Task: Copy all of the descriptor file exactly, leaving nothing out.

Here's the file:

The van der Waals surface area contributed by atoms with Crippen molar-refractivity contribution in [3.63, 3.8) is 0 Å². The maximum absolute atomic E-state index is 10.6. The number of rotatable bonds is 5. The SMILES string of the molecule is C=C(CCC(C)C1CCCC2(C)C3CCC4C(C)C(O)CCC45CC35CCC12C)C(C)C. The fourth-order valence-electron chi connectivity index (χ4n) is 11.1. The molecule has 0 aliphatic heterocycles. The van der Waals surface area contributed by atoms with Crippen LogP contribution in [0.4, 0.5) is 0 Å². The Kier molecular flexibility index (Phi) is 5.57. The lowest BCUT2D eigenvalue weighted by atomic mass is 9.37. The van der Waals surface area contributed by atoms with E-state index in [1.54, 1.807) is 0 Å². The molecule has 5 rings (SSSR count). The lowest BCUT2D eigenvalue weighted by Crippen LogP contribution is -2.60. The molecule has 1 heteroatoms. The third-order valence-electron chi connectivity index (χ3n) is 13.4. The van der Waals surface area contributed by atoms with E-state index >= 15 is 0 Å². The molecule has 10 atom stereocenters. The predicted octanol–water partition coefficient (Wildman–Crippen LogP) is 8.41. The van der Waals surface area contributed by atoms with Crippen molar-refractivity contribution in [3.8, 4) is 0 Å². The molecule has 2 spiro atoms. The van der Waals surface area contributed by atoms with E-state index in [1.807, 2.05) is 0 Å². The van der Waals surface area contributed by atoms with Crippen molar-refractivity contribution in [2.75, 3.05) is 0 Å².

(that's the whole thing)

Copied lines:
The van der Waals surface area contributed by atoms with Crippen molar-refractivity contribution in [3.63, 3.8) is 0 Å². The maximum absolute atomic E-state index is 10.6. The number of rotatable bonds is 5. The SMILES string of the molecule is C=C(CCC(C)C1CCCC2(C)C3CCC4C(C)C(O)CCC45CC35CCC12C)C(C)C. The fourth-order valence-electron chi connectivity index (χ4n) is 11.1. The molecule has 0 aliphatic heterocycles. The van der Waals surface area contributed by atoms with Crippen LogP contribution in [0.4, 0.5) is 0 Å². The Kier molecular flexibility index (Phi) is 5.57. The lowest BCUT2D eigenvalue weighted by atomic mass is 9.37. The van der Waals surface area contributed by atoms with E-state index in [1.54, 1.807) is 0 Å². The molecule has 5 rings (SSSR count). The lowest BCUT2D eigenvalue weighted by Crippen LogP contribution is -2.60. The molecule has 1 heteroatoms. The third-order valence-electron chi connectivity index (χ3n) is 13.4. The van der Waals surface area contributed by atoms with E-state index >= 15 is 0 Å². The molecule has 10 atom stereocenters. The predicted octanol–water partition coefficient (Wildman–Crippen LogP) is 8.41. The van der Waals surface area contributed by atoms with Crippen molar-refractivity contribution in [3.8, 4) is 0 Å². The molecule has 2 spiro atoms. The van der Waals surface area contributed by atoms with E-state index in [1.807, 2.05) is 0 Å². The van der Waals surface area contributed by atoms with Crippen molar-refractivity contribution in [2.75, 3.05) is 0 Å².